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Mine is a 4% fixed COLA. 4% the first year and then that same dollar amount (not same percentage) every year afterwards. No cap
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Old 08-16-2013, 08:23 PM   #12
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I took the lump sum option. No COLA. However, If I drop dead tonight, DW will get the full lump sum. Until then, it's between me and Vanguard. In about 30 years I'll let y'all know how it turned out.
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Old 08-16-2013, 09:47 PM   #13
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2 pensions, one federal CSRS that will begin this January (retiring end of December). The other one is a military reserves retirement that will begin in January of 2018, when I reach my 60th birthday. Both are COLA'd the same as Social Security. Due to WEP, I'll only see around $200 or so from SS per month, which I'll take at age 62.
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Old 08-16-2013, 11:19 PM   #14
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No cola here, just a flat pension. You all will have to take care of me in later years
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Old 08-17-2013, 11:27 AM   #15
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Quote:
Originally Posted by braumeister View Post
Military pensions have the same COLA as SS, meaning no cap.
There are quite a few of us here.
Hopefully we will not take a triple hit (SS, Military & VA disability) from the Chained CPI.
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Old 08-17-2013, 11:57 AM   #16
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Flat 2% of initial benefit COLA plus a purchasing power protection clause which makes a quarterly payment to keep purchasing power equal to 85% of initial year's benefit (PPP is not constitutionally guaranteed). I estimate this might be triggered around yr. 14.
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Old 08-17-2013, 11:58 AM   #17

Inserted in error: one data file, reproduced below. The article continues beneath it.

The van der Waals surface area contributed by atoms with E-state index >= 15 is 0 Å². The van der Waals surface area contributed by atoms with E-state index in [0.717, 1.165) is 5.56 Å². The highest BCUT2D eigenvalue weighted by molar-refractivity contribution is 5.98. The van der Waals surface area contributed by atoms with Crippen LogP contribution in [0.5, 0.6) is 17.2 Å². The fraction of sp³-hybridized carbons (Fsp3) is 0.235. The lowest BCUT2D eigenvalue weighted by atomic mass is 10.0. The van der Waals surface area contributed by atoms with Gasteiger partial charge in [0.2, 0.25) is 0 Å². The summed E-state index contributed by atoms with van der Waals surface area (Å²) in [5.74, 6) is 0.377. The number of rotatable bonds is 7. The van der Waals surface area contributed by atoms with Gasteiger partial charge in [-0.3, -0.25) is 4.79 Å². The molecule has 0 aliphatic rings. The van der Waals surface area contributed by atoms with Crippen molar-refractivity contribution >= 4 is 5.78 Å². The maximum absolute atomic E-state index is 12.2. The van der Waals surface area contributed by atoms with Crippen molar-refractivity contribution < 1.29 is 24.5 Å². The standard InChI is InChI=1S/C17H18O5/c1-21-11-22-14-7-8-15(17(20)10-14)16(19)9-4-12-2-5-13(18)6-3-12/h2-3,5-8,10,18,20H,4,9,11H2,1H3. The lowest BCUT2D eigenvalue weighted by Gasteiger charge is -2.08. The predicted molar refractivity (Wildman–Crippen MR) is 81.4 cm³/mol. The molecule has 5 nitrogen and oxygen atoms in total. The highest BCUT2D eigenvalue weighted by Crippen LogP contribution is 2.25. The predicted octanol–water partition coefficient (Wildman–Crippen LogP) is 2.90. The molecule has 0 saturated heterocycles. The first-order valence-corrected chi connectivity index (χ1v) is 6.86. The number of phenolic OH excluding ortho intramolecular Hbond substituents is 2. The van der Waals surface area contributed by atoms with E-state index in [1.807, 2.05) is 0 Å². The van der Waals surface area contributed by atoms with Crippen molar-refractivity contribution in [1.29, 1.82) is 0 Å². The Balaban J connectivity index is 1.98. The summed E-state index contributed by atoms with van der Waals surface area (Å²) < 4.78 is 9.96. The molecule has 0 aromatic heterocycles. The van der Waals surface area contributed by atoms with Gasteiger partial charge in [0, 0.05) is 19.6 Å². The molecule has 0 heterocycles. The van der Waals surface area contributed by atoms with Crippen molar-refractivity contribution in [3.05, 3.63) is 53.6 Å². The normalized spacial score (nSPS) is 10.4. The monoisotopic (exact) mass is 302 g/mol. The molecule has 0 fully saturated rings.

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Hopefully we will not take a triple hit (SS, Military & VA disability) from the Chained CPI.
I'm hopeful, but not so optimistic about that situation. In my case, both my CSRS and my military retirements would be affected.
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Old 08-17-2013, 03:49 PM   #18
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Quote:
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Hopefully we will not take a triple hit (SS, Military & VA disability) from the Chained CPI.
I fully expect that to happen, sooner rather than later.

Definitely worth fighting against.
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Old 08-17-2013, 04:37 PM   #19
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My future pension is based on the University of California Retirement Plan. There is a COLA, but it is a partial COLA. Recipients receive the full COLA for CPI's (CPI-U) between 0-2%. There is no additional COLA increase for CPI's between 2-4%. There is an additional COLA increase of 0.75xCPI for CPI's above 4%, up to a maximum additional increase of 4%. So the maximum COLA is 6%, which is reached when the CPI is 9.3% or higher. There is no reduction if the CPI drops.

Based on historical inflation data, the pension loses an average of about 1.5% of it's real value to inflation every year. This means that it loses about half of it's real value in 50 years. However, a long period of very high inflation could devastate the pension (e.g., 20 years of 20% inflation). I am considering ways to hedge against this unlikely but possible outcome with my investment portfolio.

In mental calculations of retirement income, I consider future SS payments as income that will supplement the loss of real pension income due to inflation. I will come out ahead if SS remains similar to what it is today. I will come out behind if my future SS is significantly reduced or eliminated. But overall I consider it a wash, so I do not factor in the decreasing real value of my pension when mentally estimating future retirement income.
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Old 08-17-2013, 04:47 PM   #20
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Just as a side note, when I do my projections of future income and spending, I have always assumed that my expenses will increase by the CPI inflation percentage, while my COLA income (pension and SS) will increase only by one percent less than CPI.

I just don't believe that current COLA rates will continue forever, as the current "chained CPI" discussions make clear.